「叶える花と願う約束」 (Kanaeru Hana to Negau Yakusoku)
“The Wishing Flower and the Promise Request”
Continuing on from last episode, it turned out that the wolf humanoid stalking Somali and Kikila was not after human flesh like many had feared. As part of the townsguard dedicated to protecting stragglers in the underground cavern, he was merely tailing them in an attempt to ensure their safety – and even has a lengthy history of preventing Kikila from mischievously exploring the place. Despite his gruff demeanour, Muthrica is actually quite a softie around these kids, specifically when he allows Somali to continue looking for a flower that wouldn’t wilt even though he’d originally insisted that they immediately leave. As the group explored through the cavern, I was extremely impressed by the soundtrack and visuals, with the series continuing to evoke a fantastical Ghibli vibe.
Unfortunately, danger strikes at the critical moment. Guarding the flowers is a terrifying lizard monster. However, when Somali describes their wish of being together with their father forever, you could see the message got through to the lizard. A monster it might be, but it too had young children nestled on top of its head – who came out to cheep in Somali’s defence, assuaging the lizard to back off. There’s such beauty in emotional meaning that transcends language barriers like that. A parent’s love can be really special like that.
On the other hand, the golem learned an extremely valuable lesson. Sometimes, the journey can matter more than the destination. In the process of trying to rush through doing the right thing, the golem unwittingly neglects Somali’s feelings and causes her extreme distress. He absolutely broke her heart and it really hurt to watch. I won’t deny that I was tearing up during the whole scene. She did everything so that they could stay together forever, which was why she disobeyed him, and he threatened to abandon her in an attempt to discipline her. As Kikila’s father notes, a true parent shouldn’t instill fear in their children like that.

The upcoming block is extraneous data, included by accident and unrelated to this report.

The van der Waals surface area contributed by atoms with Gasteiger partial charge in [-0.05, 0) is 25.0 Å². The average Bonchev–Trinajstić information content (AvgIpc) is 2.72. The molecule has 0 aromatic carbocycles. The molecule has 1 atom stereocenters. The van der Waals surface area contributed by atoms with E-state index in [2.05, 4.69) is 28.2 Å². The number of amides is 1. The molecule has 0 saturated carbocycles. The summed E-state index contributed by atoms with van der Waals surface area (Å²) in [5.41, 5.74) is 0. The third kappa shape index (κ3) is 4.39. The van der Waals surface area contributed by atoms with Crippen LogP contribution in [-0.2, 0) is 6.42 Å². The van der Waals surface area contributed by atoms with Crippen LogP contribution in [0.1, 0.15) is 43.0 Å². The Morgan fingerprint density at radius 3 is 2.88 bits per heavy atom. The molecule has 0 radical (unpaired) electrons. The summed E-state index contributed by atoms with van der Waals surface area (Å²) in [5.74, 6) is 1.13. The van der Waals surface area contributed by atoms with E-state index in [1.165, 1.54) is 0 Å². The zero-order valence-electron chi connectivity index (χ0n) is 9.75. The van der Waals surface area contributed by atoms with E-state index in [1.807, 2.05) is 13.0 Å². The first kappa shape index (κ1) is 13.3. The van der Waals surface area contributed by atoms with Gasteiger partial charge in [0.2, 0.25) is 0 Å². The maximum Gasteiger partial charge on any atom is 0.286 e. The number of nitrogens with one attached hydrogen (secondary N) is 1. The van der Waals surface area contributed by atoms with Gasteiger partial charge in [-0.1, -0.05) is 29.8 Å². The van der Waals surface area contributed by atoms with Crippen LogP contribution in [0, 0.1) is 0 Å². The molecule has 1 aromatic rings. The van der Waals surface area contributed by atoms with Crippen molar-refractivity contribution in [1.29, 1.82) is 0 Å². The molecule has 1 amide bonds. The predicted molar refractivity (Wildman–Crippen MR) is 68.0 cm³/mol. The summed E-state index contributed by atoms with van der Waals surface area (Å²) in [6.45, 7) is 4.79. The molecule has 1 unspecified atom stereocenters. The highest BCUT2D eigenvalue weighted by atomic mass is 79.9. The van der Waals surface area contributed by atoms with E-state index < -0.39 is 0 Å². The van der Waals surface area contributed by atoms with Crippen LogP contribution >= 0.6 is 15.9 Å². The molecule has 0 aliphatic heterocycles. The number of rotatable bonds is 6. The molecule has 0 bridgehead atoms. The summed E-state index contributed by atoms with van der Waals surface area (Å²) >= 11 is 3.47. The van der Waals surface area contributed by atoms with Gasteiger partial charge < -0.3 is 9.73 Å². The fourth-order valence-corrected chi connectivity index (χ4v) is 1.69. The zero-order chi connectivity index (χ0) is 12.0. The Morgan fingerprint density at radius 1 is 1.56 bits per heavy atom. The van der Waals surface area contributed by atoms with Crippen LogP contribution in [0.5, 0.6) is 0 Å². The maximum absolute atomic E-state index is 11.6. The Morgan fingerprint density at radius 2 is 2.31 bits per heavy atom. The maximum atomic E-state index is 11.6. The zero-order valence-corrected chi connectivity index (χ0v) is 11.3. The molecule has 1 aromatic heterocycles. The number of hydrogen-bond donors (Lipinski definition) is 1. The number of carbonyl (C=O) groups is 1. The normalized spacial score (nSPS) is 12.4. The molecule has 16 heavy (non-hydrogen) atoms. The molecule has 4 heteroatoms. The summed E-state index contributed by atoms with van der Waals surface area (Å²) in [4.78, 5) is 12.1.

Although the stakes are undeniably high, since Somali will be left in an extremely precarious position if left to fend for themselves once the golem ceases to live, none of that actually matters if her wellbeing suffers for the sake of expediting the journey. But as soon as she became sick, the golem immediately scoured the city to find any medicine that could work, costing him everything he’d saved up from working in the restaurant. He compensates for his mistake and manages to make his love clear by declaring that there’s no replacement for Somali, which is why he’ll go to any ends for Somali’s sake. Their subsequent hug was beyond heartwarming.
But Muthrica’s skepticism of the golem’s promise to remain with Somali forever hits home the harsh reality – the golem only has a year left to live, so invariably, he will have to break his promise and all our hearts through no fault of his own. As long as that remains the case, I fail to see how there can be a happy ending. And that brings me to two conflicting states of mind. Should the series go for a happy ending, because Somali deserves it? Or should it commit to an extremely tragic route that would make the story all the more compelling? That’s a hard one for me and I remain torn, though open-minded to the ways it could play out. Anyway, that was about everything I wanted to discuss. As always, thanks for reading my post and see you next week as golem dad continues his journey with the human child!
Why not split the difference with a bittersweet ending? Somali gets to a safe place to grow up but has to lose her golem father figure thus being emotionally devastated.
That works too.